In terms of disease transmission the most relevant question is which of these PCR positive individuals are infectious to sand flies that imbibe 1.0 μl of blood or less [25, 26]. Therefore, to be likely of picking up 1 parasite per meal, they would require infections of 1,000 parasites or more per ml of blood. Although we do not know what is the amastigote dose required for infecting sand flies in nature, laboratory infections of Ph. orientalis, the vector of L. donovani in Ethiopia and Sudan required some 2 × 104 L. donovani promastigotes per ml of blood to obtain a high rate of infection (Seblova et al., in press). Thus, it seems likely that only the very high qRT-kDNA PCR positive individuals actually serve as effective reservoirs for infecting sand flies. This would be consistent with xenodiagnostic data on L. d. chagasi from Brazil indicating that only patent VL cases were infectious to Lutzomyia longipalpis sand flies while asymptomatic carriers were not .
In India L. donovani amastigotes were found in the blood of asymptomatic persons living in endemic regions . In Sudan, L. donovani was demonstrated in the skin, causing a primary leishmanoma . Asymptomatic infections are thought to be common in Ethiopia as well and may serve as parasite reservoirs [3, 30]. However, blood parasitemias may be misleading in that Leishmania spp are not “true” blood parasites and may potentially be more abundant in the skin and internal organs. Sand flies macerate the skin to obtain blood. Thus, they may pick up parasites not only from the blood they imbibe but also from resident macrophages in the skin itself. In fact, low amounts of Leishmania DNA in the blood may indicate heavy infections elsewhere in the body. To gain an improved understanding of the possible significance of such findings, we plan to test skin samples as well as blood from volunteers in future cohort sampling.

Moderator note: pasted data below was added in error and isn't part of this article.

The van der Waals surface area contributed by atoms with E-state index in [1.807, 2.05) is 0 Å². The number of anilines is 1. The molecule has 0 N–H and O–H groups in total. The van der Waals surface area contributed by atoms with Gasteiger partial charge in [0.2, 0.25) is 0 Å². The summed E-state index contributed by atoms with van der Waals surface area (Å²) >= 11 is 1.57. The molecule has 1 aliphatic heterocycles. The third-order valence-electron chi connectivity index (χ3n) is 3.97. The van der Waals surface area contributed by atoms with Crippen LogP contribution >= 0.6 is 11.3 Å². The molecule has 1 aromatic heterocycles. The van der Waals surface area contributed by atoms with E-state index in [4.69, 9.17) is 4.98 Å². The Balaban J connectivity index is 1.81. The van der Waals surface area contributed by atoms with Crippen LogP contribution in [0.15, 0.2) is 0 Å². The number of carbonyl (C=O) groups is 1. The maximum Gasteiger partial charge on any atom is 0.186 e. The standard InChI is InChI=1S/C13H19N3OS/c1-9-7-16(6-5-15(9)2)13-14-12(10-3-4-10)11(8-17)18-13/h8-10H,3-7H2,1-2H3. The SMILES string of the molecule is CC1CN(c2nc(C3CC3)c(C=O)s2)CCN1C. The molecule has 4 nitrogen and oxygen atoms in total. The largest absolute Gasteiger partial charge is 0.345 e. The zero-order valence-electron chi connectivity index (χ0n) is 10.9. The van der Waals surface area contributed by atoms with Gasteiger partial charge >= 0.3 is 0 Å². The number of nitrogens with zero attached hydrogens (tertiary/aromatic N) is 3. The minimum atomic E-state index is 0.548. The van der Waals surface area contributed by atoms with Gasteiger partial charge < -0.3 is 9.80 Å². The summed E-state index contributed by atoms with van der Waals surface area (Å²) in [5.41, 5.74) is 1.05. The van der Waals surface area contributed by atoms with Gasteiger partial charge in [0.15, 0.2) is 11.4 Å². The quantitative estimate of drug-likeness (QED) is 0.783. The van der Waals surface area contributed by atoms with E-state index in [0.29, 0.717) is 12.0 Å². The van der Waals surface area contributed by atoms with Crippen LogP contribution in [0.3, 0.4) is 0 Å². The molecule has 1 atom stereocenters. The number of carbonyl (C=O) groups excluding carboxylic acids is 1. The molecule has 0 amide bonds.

Our results so far indicate that the detection of very low blood parasitemias is not a reliable parameter for determining infections with L. donovani. Current studies are focused on following PCR positive volunteers over time to detect possible correlations between the levels of blood parasitemias and the probability of a person developing VL. The cumulative data analyzed using sophisticated statistical methods and examined with a dynamical VL model should help to determine the probable pathogenetic course of asymptomatic L. donovani infections, either becoming sick or recovering with time.
The authors acknowledge the invaluable assistance of research assistants at Faculty of Medicine, Addis Ababa University: Asrat Bezuneh, Habtamu Belay, Tedla Zegeye, Mulugeta Gichile, Kedir Ali, Hagos Teka, Hadas Gebreyesus, and Siltan Gebre-Selasssie. Amit Huppert, Ezer Miller. Abdelmajeed Nasereddin and Petr Volf provided invaluable assistance. This study was supported by the Bill and Melinda Gates Foundation Global Health Program [grant number OPPGH5336].